Should investors care about a new Starbucks product launch?

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        Starbucks (SBUX -0.70%) continues to rebound from its pandemic shutdown, with all signs pointing to further growth for the global coffee supplier. This is where companies sometimes get lazy. They’ve done the initial work, and now it’s time to reap the rewards.
        But the most successful companies know that trends change quickly, and anticipating trends can help you stay ahead of the competition. This is why executives often tout the agility of their companies, which is far from necessary in a sprawling organization with many moving parts.
        Howard Schultz, the acting CEO of Starbucks, is a master at this. After leading the company from 1987 to 2000, he returned as CEO in 2008 when the company signaled stress by not making changes to meet demand during the Great Recession. He retired in 2017 but returned for a third round in 2022 and quickly realized how the company needed to reinvent itself.
        During a Q1 conference call earlier this month, he released a teaser in which he told listeners that he “discovered a solid, transformative new category and platform for the company unlike anything he’s ever encountered” after how Starbucks dropped a product last week. Is this a real “transformation” for the company?
        Starbucks made a big announcement on Tuesday, February 21, and it turned out to be… olive oil. Starbucks is calling its new line of drinks Oleato. Five premium products, hot and cold, will be available in Starbucks stores over the next few months.
        Obviously, adding a spoonful of olive oil to your morning coffee won’t work. The beverage developers at Starbucks have come up with a precise method for adding the perfect olive oil to the right coffee blend. “The infusion is really important,” said Amy Dilger, lead beverage developer at Starbucks.
        This new line reminds me of RH’s attempt at luxury. Schultz presented the collection, which also included fashion videos, at a celebrity dinner during Milan Fashion Week. There seems to be a new trend for companies to blur the lines between the products they offer and the experience they provide.
        Starbucks used a variety of high quality information to launch the launch, describing the preferred olive groves in Sicily, including the unique ecological background, farming practices and specific growing locations, and the high quality Arabica coffee beans used. As delicious as it is, there are many brands involved.
        Schultz, meanwhile, has repeatedly indicated that the idea for Starbucks came from a trip to Italy in 1983, and that he himself was inspired by a trip to Italy in the same way. Sentimental, yes, more than that? Let’s wait and see.
        A lot of things have been going well at Starbucks lately, and this is not a new phenomenon. The chain of coffee houses first captured market share, almost single-handedly creating its own market, which has become a multi-billion dollar industry. Its next iteration was to be a “third place” where people could socialize outside of work or home. Now it has entered the next stage of development focused on the digital age, offering more convenient shopping options and drink preparation models.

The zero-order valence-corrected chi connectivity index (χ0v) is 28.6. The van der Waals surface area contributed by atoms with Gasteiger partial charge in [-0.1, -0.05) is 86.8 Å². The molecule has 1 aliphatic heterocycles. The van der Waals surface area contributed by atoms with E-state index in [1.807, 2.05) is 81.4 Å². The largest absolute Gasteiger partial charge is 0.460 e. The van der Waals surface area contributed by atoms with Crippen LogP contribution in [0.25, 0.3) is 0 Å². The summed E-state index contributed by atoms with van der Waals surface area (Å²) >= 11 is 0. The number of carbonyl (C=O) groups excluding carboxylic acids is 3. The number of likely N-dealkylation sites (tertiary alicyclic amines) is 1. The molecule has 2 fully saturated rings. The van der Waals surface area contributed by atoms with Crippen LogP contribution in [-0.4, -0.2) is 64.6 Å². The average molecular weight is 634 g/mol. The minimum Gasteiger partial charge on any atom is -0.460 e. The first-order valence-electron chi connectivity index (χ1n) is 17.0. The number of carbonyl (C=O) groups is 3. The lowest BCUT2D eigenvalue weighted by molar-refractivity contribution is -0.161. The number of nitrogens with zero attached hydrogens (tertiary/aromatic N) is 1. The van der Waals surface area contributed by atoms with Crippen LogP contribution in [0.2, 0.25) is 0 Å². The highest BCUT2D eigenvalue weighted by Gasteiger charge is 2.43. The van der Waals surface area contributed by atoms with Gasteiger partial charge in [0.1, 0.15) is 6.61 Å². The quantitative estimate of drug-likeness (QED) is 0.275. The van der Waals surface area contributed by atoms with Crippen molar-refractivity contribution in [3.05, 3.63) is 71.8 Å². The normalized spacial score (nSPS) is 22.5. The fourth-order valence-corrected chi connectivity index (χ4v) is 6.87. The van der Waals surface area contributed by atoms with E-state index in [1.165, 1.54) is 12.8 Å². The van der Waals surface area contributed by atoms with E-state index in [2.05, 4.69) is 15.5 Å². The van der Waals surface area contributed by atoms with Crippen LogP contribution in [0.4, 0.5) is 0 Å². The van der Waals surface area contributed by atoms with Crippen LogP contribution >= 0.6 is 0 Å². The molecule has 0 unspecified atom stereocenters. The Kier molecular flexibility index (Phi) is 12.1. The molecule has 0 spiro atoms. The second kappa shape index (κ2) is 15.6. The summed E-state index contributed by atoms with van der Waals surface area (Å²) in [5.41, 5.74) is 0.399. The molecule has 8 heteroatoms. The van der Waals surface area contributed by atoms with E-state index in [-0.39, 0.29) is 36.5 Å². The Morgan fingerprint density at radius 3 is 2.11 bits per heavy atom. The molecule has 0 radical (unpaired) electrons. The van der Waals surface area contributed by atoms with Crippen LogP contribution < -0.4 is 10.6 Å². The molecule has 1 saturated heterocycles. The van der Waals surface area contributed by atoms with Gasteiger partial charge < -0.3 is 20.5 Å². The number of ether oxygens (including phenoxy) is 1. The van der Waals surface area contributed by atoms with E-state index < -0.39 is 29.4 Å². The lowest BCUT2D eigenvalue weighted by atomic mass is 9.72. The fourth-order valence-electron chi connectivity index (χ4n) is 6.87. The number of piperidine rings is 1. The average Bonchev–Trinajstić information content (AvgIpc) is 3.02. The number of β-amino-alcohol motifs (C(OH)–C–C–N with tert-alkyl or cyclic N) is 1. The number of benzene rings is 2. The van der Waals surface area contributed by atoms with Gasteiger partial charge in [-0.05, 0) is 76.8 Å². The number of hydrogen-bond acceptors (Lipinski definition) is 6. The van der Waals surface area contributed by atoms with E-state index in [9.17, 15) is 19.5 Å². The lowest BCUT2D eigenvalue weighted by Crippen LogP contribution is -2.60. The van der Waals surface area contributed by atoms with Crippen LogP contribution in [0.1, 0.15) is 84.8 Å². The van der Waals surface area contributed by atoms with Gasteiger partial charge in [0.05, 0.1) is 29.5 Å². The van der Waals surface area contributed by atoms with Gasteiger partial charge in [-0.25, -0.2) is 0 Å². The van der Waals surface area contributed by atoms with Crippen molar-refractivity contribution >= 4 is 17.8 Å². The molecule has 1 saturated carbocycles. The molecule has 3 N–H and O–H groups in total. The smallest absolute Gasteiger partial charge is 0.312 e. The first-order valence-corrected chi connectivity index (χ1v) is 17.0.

The multi-stakeholder strategy starts with more diverse digital ordering options, moves to a more digital store format, including pick-up stores, and further improvements to equipment for faster service. The launch of a completely different line of drinks corresponds to the new turning point of Starbucks.
        Schultz may be the right person for this latest transition, but on April 1 he will hand over the reins of CEO to Laxman Narasimhan. Lux has been the “new CEO” since October, according to Schultz, and was surprisingly quiet in his first few months on the job. Meet Starbucks. Schultz is gearing up for the next phase, and we’ll be getting to know the new top management ahead of the next earnings call.
        Shareholders should always be on the lookout for new products and company announcements, especially when management sees them as the next big thing. At first glance, this shows us where the company is heading in the process of reinvention. This is important to understand as a shareholder or when considering buying shares. But even without any major changes, investors can feel confident about Starbucks’ opportunities.
        Basically, I see this as a positive move as he tells investors that he is willing to think outside the box and take risks with something bold. Returning to the idea that no successful company rests on its laurels, it tells us that despite its size and history, Starbucks is still focused on innovation and improvement. Regardless of the outcome of the rollout, I applaud Starbucks for stepping up their game.
        Jennifer Cybil has no positions in any of the stocks mentioned above. Motley Fool has a position at Starbucks and recommends it. The Motley Fool recommends RH and recommends the following: Starbucks April 2023 $100 short call option. Motley Fool has a disclosure policy.
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Post time: Jul-06-2023